Pomegranate is a seasonal fruit that we find mostly in fall and winter in the US, while it can be found in other months of the year in regions with a different climate. Pomegranates taste like a cross between lemon and berries and contain edible seeds. I usually eat all seeds from the fruit by just biting and chewing them, and find them to be quite tasty.
Our family uses this fruit for many purposes: as decoration for cocktails, to add to white wine, prosecco, champagne. We place them in fruit salads, add a few seeds to plain yogurt.
Sometimes, we just like to eat them on their own. How to easily extract pomegranate seeds is both an art and a science, and that’s what this post is about.
How to easily extract pomegranate seeds
The thing with pomegranate seeds is that they can be hard, time-consuming and laborious to extract. When not extracting all of them, we may waste a lot of the edible seeds that remain trapped in the skin layers. Removing seeds can also be messy. Every time we squeeze some of the fruit to open it, seeds pop out in various directions, the juice can splash around as well. For most people, eating pomegranates is fun. Preparing them is pain and a messy hassle. It was our case until we found a tool that makes it much easier. This recipe here is how to enjoy a plain pomegranate by using this tool.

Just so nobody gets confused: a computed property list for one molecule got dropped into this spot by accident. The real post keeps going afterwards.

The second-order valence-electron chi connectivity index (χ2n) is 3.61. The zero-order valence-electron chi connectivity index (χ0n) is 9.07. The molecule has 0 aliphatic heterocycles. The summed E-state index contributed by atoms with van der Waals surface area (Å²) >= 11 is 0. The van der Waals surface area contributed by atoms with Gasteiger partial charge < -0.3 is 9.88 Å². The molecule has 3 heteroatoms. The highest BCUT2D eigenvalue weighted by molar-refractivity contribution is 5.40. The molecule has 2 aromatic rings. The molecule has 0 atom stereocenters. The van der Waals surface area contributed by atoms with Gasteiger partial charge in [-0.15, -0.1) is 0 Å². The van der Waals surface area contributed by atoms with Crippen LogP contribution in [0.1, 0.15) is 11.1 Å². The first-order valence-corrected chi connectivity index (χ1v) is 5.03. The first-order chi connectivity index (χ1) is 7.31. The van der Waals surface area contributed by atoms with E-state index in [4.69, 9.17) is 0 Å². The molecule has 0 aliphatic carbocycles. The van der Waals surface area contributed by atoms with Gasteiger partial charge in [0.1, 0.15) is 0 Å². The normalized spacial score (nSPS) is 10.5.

You can find this extractor under several names and brands, you will easily recognize it by the shape and its components. One of the common brands is Shoham Pomegranate Arils Removal Tool. This article can serve as a how-to guide for using the Shoham Pomegranate tool or similar items.
We show a step by step method to extract pomegranate seeds using a specialty tool that makes it easy and without the mess.
- 1 pomegranate
Cut the pomegranate into two slices.
Place the first half into the seed extractor and cover with lid.
Take a large metal spoon or flat fork and tap multiple times from the top down, hitting different spots on the lid to make the seeds fall into the container.
Repeat the operation for the second half of the fruit. Before discarding each half, check the inside for areas where seeds remain, then finish tapping that area without the lid to remove these extra seeds.
Place the seeds with their skins that fell with them into a mid-size bowl. Slowly pour cold water on top and gently mix with your fingers to make the skins float to the top of the cold water.
Remove skins and continue stirring with your hands until you were able to remove most of the skins. Some small amounts will remain, but the vast majority will be gone.
Strain the remaining seeds and serve into a bowl to eat on its own, or mix with your ingredients of choice.